This is Thursday morning. In a few hours, the people of Mohill, Leitrim, Connacht and Ireland will make the long walk up that steep hill to the church in Mohill, where their hero, Philip McGuinness, lies at rest. Philip’s mortal remains will make their final journey after requiem mass and I truly hope and pray he’s at ease and at rest in a better world than this.
We who remain in the mortal realm, the vale of the tears in the old religion, and we should make the most of it before we too are called. There are worse places to be than headquarters in the sunshine of late Spring. We that are left owe something to those that are gone. Ar dheis Dé go raibh a anam dilís uasal, suaimheas síoraí do, agus áit ag an Aonghusach go deo i measc na laochra Gael.
Technorati Tags: Ireland, culture, sport, GAA, football, Mayo, Cork, National Football League, League Final 2010
Tuesday, April 20, 2010
Nuair a bhris an nuacht sa mbuncaer nach raibh aon leabhar Gaeilge ainmnithe mar cheann de na leabhair Éireannach is fearr foisithe leis na deich mbliana imithe, ní raibh An Führer ró-shásta...
Technorati Tags: Gaeilge, Hitler, Downfall, Downfall parody, Irish Book Awards, Book of the Decade
Monday, April 19, 2010
The fifty best Irish books of the decade have been announced, and they are to go before a public vote to decide on a winner. An Spailpín Fánach has been going through the shortlist and it makes for interesting analysis.
Of the fifty books, thirty-three are fiction. This further breaks down as twenty-one literary fiction, nine popular fiction and two mysteries with one book, With My Lazy Eye by Julia Kelly, that seems to defy easy classification. An Spailpín hasn’t read the book and sees no good reason to do so; therefore, Ms Kelly will have to settle for an asterisk I’m afraid. Better than nothing.
Of the seventeen books remaining there are five memoirs, three children’s books, two sports books (both soccer; more of that anon), five history/sociology and two volumes of short stories. There are no books in Irish, not even for the sake of tokenism, and poetry is also absent from the list. (Tuilleadh faoi leabhair Ghaeilge níos déanaí, nuair atá an You Tube faoi smacht ceart agam).
Of those fifty books there are thirty-three in which your correspondent has no interest whatsoever, six that I respect but either haven’t read or have no plans to read, five I never even heard of (all of which I’ve categorised at literary fiction, which may be a tale in itself), two I bought but haven’t yet got around to reading yet, Miss Kelly’s whom nobody seems to know is either fish or fowl, two I have grave doubts about and only one which I’ve actually read and liked.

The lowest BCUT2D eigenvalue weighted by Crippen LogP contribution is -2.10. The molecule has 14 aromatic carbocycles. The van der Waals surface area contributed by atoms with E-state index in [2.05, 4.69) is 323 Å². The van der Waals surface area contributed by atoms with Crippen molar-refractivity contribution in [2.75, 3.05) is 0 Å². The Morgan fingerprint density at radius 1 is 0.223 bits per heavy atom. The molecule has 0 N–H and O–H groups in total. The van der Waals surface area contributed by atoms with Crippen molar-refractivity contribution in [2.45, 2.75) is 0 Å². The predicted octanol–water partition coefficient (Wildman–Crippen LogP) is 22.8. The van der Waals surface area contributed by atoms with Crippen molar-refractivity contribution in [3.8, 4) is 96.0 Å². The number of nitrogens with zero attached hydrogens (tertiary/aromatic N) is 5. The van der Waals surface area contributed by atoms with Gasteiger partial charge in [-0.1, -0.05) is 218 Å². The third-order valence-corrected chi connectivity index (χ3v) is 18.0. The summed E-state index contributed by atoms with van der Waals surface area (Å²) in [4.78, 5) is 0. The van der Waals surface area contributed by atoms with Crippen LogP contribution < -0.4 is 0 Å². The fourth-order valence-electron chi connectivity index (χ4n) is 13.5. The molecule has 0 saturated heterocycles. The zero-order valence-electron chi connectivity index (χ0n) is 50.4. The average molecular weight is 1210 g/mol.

I can understand why The Builders, by Kathy Sheridan and Frank McDonald is on the list, considering the influence the same demographic has had on the country in the past number of years. But a little like the “angry men” of O’Toole, Cooper, Ross and Pat Leahy, I’m not at all sure this book will tell me anything I don’t already know.
I don’t remember anything from The Builders causing a ripple on its publication (the way Andrew Rawsley’s book on the British Labour Party caused a ripple across the way, for instance), and this would suggest that it may be what no book on a list of Best Books of a Decade should be: boring.
The sports books are very disappointing. Paul McGrath’s book is fair enough, but it’s as much a personal memoir of one man’s battle with the bottle as it is a sports book proper. The inclusion of Eamon Dunphy’s Roy Keane book, however, is very hard to justify.
The Irish Book Awards website is correct in assessing Roy Keane as a significant figure of contemporary Irish but that does not mean that the book is worthy of the man, any more than either of Brian O’Driscoll’s two autobiographies are worthy of him.
Ghost-writing is often derided as a skill but it is very much a skill, especially when ghosting for so multi-faceted a personality as Roy Keane. Paul Kimmage and Tom Humphries are the two best sports ghosts we have, and either would have written a better book.
Eamon Dunphy failed to sublimate his own ego – which does not sublimate easily, of course – in writing Keane. Read the passages about Saipan or Alf Inge Haaland aloud and after a few sentences you find yourself doing your best Eamon Dunphy impression. That makes the book a failure, and that should disqualify it from this list.
On the broader sports front, I posted here some weeks ago that this has been the best decade for GAA books ever, with some outstanding work in what is by no means a full field. For not one of these books to have made this list tells us a lot about ourselves, who we are and who we pretend to be. It’s a pity.
The books I respect but don’t plan on reading in the immediate – or ever – future are Paul McGrath’s autobiography, Judging Dev, Bill Cullen’s Penny Apples, Netherland, PS I Love You and Should Have Got Off at Sidney Parade.
PS I Love You got shocking reviews here when it was published. Not because it was awful, but because of who wrote it and who her father is. An Spailpín had the honour to rent a bedsit that was as draughty as it was expensive from the father of a chick-lit queen, and he assured me that PS would never have been published were it not for Bertie Ahern. But PS I Love You sold like hot cakes and even got made into a(n awful) movie, so good for Miss Ahern, who stuffed it down their jealous throats.
Sidney Parade is worthy of respect because in Ross O’Carroll-Kelly Paul Howard has personified exactly to whom we aspire now as a nation. Ross O’Carroll-Kelly started off as a satire in the Sunday Tribune but as the Tiger roared we all wanted to be like him. Howard softened the character to make him that bit more likeable at a cost to Howard’s art but to the considerable reward of his bank balance.
Immigrants read the Ross O’Carroll-Kelly books in translation in order to figure out what the Irish are like. Fintan O’Toole may be who we’d like to be, a moralist in a post-Catholic Ireland, but Ross O’Carroll-Kelly holds a truer mirror up to our contemporary reality. Focking deffo.
The only book of the fifty your correspondent not only bought but liked? The Pope’s Children by David McWilliams. The Pope’s Children, as identified here at the time, is not so much a work of economics as of sociology, in which McWilliams forensically details what it was like to live in Ireland in the first decade of the 21st Century, when all we cared about was money and turning a buck any which we way we could. It’s the only possible contender for Irish Book of the Decade.
Technorati Tags: Ireland, culture, books, Irish Book Awards, Book of the Decade, The Builders, With My Lazy Eye, Keane, PS I Love You, Should Have Got Off at Sydney Parade, The Pope's Children